Showing posts from July, 2018

Something is a little different

You may have been a little startled when you opened up the blog, and everything looked different. Since it had been a year since we had lived in the Big Ugly House, I contacted my web designer, otherwise known as my sister-in-law, and asked if she would help me out again and come up with a new look. Once again, I love what she has done.

We have decided to call our place Bittersweet Farm. The move to this place has been both hard and wonderful; bitter and sweet. It seemed an appropriate name. (Adding to the appropriateness is the amount of deadly nightshade, otherwise known as bittersweet, that I've pulled up over the past year. I'm sure we're still not done with it.) What I also love about the name is the word order. It ends on sweet and not bitter. It reminds me that the best is yet to come.

So welcome to our new place. It's still Ordinary Time, because I still believe that there is great sacredness and purpose in ordinary things, but we're living life in a differ…

Well this explains a lot

It seems that there is another, little known, benefit of having a large family: the ability to play telephone around the dinner table. Now, I know almost all of you are familiar with the game, but since I know I have a large international audience, I'll explain it in case it's an American thing. To play telephone, you get a large number of people to sit in a circle. One person comes up with a sentence, and whispers it to the next person. That person then whispers what they heard to the person on their other side. The message gets passed from person to person around the circle until it reaches the last person before the one who started the message. That person then announces what the message is, often to the hilarious amusement of others because it is often extremely far removed from the original message.

So last night we played telephone at the end of dinner. I don't even remember what started it, but it was pretty funny. The most hilarious example was the one the L. began…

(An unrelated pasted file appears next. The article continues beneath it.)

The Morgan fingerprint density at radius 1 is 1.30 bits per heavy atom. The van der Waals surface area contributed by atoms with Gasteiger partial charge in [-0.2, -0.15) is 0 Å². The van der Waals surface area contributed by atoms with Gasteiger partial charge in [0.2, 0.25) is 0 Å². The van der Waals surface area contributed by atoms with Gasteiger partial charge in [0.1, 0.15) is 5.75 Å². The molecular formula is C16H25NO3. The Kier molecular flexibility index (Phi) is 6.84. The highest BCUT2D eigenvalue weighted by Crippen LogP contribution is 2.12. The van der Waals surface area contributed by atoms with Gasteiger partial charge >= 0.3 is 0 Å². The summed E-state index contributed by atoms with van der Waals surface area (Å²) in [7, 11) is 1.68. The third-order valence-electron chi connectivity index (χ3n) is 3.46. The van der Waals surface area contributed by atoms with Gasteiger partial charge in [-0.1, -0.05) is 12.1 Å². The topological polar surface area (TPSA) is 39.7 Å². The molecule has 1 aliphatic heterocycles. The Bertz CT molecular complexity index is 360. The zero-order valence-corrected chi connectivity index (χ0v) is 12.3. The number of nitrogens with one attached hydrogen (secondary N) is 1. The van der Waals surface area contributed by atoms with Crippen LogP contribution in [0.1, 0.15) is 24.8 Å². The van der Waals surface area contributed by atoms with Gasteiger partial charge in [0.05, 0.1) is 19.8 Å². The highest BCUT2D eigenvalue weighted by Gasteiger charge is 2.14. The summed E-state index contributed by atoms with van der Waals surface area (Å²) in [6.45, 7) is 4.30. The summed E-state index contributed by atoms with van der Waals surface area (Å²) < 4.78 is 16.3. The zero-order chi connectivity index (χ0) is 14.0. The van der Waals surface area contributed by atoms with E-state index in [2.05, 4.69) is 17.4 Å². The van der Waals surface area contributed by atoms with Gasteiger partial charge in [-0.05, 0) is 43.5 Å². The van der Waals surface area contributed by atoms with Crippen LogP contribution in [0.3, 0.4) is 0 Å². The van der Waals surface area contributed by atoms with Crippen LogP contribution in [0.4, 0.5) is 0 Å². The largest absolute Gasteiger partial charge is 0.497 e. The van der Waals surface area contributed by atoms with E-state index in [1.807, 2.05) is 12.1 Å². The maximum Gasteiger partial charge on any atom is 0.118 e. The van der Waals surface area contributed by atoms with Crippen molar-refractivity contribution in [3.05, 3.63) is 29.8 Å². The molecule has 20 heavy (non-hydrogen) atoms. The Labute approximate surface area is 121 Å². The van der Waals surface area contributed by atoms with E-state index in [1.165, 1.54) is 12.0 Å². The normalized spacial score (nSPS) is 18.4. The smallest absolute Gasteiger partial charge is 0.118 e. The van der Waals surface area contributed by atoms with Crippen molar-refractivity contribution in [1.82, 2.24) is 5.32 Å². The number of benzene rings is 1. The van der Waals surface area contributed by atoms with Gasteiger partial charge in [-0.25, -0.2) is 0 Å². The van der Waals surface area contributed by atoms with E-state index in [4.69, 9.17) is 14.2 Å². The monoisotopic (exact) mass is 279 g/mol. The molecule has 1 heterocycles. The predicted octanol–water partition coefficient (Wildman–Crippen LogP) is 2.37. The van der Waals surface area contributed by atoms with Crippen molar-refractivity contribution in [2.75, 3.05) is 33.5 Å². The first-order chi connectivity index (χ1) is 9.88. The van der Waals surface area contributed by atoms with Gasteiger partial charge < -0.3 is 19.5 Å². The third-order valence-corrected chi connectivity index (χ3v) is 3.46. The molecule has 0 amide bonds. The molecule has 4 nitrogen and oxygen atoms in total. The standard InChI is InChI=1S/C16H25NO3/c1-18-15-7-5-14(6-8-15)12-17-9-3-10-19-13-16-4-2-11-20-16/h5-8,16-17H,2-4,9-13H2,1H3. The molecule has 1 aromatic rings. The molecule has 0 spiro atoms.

Putting the cart, er... saddle, before the horse

We continue to prepare to have horses. If you are at all aware of the equine world, you will know that inexpensive and horses do not go together. Besides the actual animal itself, there is a lot you need. So when I saw a notice that someone was selling a bulk lot of horse supplies for a pretty fair price, I jumped on it.

Three saddles, not in pristine shape, but decent enough for trail or casual riding. Some girths, stirrup irons, a huge stack of breeches, an even bigger stack of horse blankets of various weights, feed buckets, hoof picks, halters, fly masks, and a few show coats are just some of the things J. and I hauled home today. It was a good deal even if some of the things don't end of up working. I do have a little repair work to do on some of the blankets, but that is something I can manage.

So to recap... horse trailer? Check. Saddles? Check. Blankets? Check.

Fencing? No....

Some kind of shelter? No....

And thus no horse.

I have a new article published. …

Friday bullets, July 13, 2018

And here we are again...

Look at this:
These are the first two eggs laid by our hens. They are probably, at this point, the most expensive eggs in history. And since they're the first eggs from a young hen or hens, they are still a bit small. Here they are next to a regular store bought egg.

Y. was the first one to find the egg. It was very exciting.